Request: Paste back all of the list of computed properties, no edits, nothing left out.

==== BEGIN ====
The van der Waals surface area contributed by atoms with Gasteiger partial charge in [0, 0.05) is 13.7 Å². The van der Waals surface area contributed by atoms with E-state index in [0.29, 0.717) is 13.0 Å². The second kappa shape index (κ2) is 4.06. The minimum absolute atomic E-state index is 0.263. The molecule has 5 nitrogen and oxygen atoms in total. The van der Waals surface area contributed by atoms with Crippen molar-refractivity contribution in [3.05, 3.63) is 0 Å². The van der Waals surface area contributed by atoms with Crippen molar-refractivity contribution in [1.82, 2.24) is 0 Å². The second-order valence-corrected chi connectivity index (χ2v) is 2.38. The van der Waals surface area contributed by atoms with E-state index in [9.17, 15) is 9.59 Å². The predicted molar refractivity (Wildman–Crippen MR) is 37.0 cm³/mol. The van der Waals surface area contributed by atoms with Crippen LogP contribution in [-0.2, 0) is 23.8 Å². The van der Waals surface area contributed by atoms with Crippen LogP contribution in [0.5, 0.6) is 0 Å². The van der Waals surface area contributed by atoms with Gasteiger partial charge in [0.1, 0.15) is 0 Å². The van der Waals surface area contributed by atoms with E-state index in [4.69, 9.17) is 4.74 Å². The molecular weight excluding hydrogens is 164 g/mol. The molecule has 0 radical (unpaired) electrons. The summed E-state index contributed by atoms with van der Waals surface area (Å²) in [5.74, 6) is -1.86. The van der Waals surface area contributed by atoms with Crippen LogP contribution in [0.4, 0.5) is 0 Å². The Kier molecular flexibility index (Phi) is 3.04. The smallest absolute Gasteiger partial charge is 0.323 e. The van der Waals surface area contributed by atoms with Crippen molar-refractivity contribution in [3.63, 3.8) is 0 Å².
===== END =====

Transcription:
The van der Waals surface area contributed by atoms with Gasteiger partial charge in [0, 0.05) is 13.7 Å². The van der Waals surface area contributed by atoms with E-state index in [0.29, 0.717) is 13.0 Å². The second kappa shape index (κ2) is 4.06. The minimum absolute atomic E-state index is 0.263. The molecule has 5 nitrogen and oxygen atoms in total. The van der Waals surface area contributed by atoms with Crippen molar-refractivity contribution in [3.05, 3.63) is 0 Å². The van der Waals surface area contributed by atoms with Crippen molar-refractivity contribution in [1.82, 2.24) is 0 Å². The second-order valence-corrected chi connectivity index (χ2v) is 2.38. The van der Waals surface area contributed by atoms with E-state index in [9.17, 15) is 9.59 Å². The predicted molar refractivity (Wildman–Crippen MR) is 37.0 cm³/mol. The van der Waals surface area contributed by atoms with Crippen LogP contribution in [-0.2, 0) is 23.8 Å². The van der Waals surface area contributed by atoms with Crippen LogP contribution in [0.5, 0.6) is 0 Å². The van der Waals surface area contributed by atoms with Gasteiger partial charge in [0.1, 0.15) is 0 Å². The van der Waals surface area contributed by atoms with E-state index in [4.69, 9.17) is 4.74 Å². The molecular weight excluding hydrogens is 164 g/mol. The molecule has 0 radical (unpaired) electrons. The summed E-state index contributed by atoms with van der Waals surface area (Å²) in [5.74, 6) is -1.86. The van der Waals surface area contributed by atoms with Crippen LogP contribution in [0.4, 0.5) is 0 Å². The Kier molecular flexibility index (Phi) is 3.04. The smallest absolute Gasteiger partial charge is 0.323 e. The van der Waals surface area contributed by atoms with Crippen molar-refractivity contribution in [3.63, 3.8) is 0 Å².